I’d like to welcome Murray Clarke back to my Guest Writer Spot. He’s had stories featured on this page a number of times and always knows how to tell a very entertaining story. Sit back, relax and enjoy!
FEAR OF FLYING
The well-spoken, middle-aged gentleman was sweating profusely, trembling and finding it increasingly difficult to breathe.
‘I … I’m sorry, I can’t do this,’ he said.
Louisa, the senior member of the cabin crew, smiled at him reassuringly. ‘Of course you can, Sebastian. How many times have you flown before?’
‘Lots,’ he replied.
‘Exactly. So why should this time be any different?’
‘I don’t know. It’s … it’s just the news — so many crashes recently. My nerves are off.’
‘Aerophobia, the fear of flying, is more common than you’d imagine,’ she said. ‘Look, we’re sitting on our own at the rear of the plane. Still on the ground. Got you on before all the passengers board.’ Louisa took his hand. ‘You feel so cold,’ she observed. ‘You really are scared, aren’t you?’
‘Now, listen to me,’ she said, thinking of her training manual. ‘Focus on your breathing. Breathe in deeply and slowly through your nose for a count of five … and breathe out again through your mouth.That’s good. Now, repeat the process until you feel calmer and your breathing returns to normal. Now, close your eyes and tell me what you can hear?’
‘A low humming sound,’ said Sebastian.
‘That’s the generator powering the electrics on the ground outside. Nothing to worry about.’
‘The A.P.U. — auxiliary power unit,’ he explained.
‘If you say so. You obviously know more about the aircraft than me.’
‘I’ve studied everything about the aircraft before getting on board today. Do you know its safety record isn’t great?’
Louisa ignored his last remark. Of course it was safe to fly. They had strict regulations about such things.
‘Your breathing’s a little steadier now. Good. How are you feeling?’
‘On a scale of one to ten, how scared?’
‘If you were at ten, you wouldn’t have boarded the aircraft and got this far.’
‘True,’ Sebastian replied. ‘I’m going to change “scared” to “anxious”.’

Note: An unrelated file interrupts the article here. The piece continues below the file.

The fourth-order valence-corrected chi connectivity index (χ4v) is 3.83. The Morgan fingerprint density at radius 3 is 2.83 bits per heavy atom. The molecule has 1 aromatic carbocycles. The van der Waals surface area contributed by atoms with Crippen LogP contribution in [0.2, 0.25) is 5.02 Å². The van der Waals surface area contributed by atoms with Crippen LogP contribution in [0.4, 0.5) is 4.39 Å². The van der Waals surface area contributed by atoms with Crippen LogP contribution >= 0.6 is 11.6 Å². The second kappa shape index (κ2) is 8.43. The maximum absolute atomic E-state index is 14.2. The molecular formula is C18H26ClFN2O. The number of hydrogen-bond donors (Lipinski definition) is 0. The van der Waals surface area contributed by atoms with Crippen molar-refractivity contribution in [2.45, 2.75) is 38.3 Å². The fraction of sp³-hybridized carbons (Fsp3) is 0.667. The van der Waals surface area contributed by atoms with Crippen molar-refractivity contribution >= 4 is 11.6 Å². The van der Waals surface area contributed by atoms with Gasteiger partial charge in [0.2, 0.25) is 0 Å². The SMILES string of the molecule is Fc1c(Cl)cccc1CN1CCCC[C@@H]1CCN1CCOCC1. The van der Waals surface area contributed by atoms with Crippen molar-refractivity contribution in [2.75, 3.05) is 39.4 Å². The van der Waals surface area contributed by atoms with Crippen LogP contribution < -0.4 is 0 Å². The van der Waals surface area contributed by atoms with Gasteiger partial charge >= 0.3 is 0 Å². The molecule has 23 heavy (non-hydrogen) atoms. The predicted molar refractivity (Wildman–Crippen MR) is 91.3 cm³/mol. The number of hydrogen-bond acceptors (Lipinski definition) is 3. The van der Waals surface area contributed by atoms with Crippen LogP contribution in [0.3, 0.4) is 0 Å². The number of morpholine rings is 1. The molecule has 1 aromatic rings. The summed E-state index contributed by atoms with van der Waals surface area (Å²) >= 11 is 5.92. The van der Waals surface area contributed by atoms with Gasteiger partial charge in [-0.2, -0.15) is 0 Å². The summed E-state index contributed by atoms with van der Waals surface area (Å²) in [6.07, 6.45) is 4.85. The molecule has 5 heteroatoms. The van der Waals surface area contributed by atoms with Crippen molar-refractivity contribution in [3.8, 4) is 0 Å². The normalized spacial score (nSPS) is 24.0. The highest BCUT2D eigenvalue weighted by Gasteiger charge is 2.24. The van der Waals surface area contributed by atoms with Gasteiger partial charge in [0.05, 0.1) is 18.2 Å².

‘Nine and a half.’
‘Well, together we’re going to bring those anxieties down. Why not put your seat belt on?’
‘I’d prefer not.’
‘Okay. How do you feel about moving to the front of the plane?
‘I’m not sure. Can’t I just stay here?’
‘You know you can’t do that. Now, keep holding my hand and follow me. There’s nothing to be frightened of.’
‘Is the front nearer to the emergency exits?’ he asked.
‘I suppose so.’
Together, they inched their way down the aisle, past the rows of seats, and sat down opposite an exit door at the front of the aircraft. Louisa looked into Sebastian’s eyes. ‘Now, say after me: “I can do the taxiing. I can do the take-off”.’
A look of panic came into his eyes. ‘I can’t,’ he said. ‘I really can’t.’
‘Yes, you can. There’s no one else to hear us. Repeat after me: “I can do the taxiing. I can do the take-off.”’
‘I can do the taxiing. I can do the take-off,’ he whispered.
‘Good. That wasn’t hard, was it? Now, louder … you’re doing really well.’
‘I do feel a lot better. Thanks,’ said Sebastian.
‘Excellent. I’m going to start boarding the passengers. If you’d like to take your own seat, I’ll come and see you again just before the engines start — to make sure you’re okay.’
Thirty-five minutes later …
‘Good afternoon, ladies and gentlemen, boys and girls. Welcome aboard this holiday flight to Tenerife. We will be cruising at a height of 35,000 feet. Please make sure your seats are in the upright position, your seat belts securely fastened, and you observe the no-smoking signs displayed throughout the cabin. I am your Captain today — Sebastian Wilcox. I wish you all a pleasant flight …’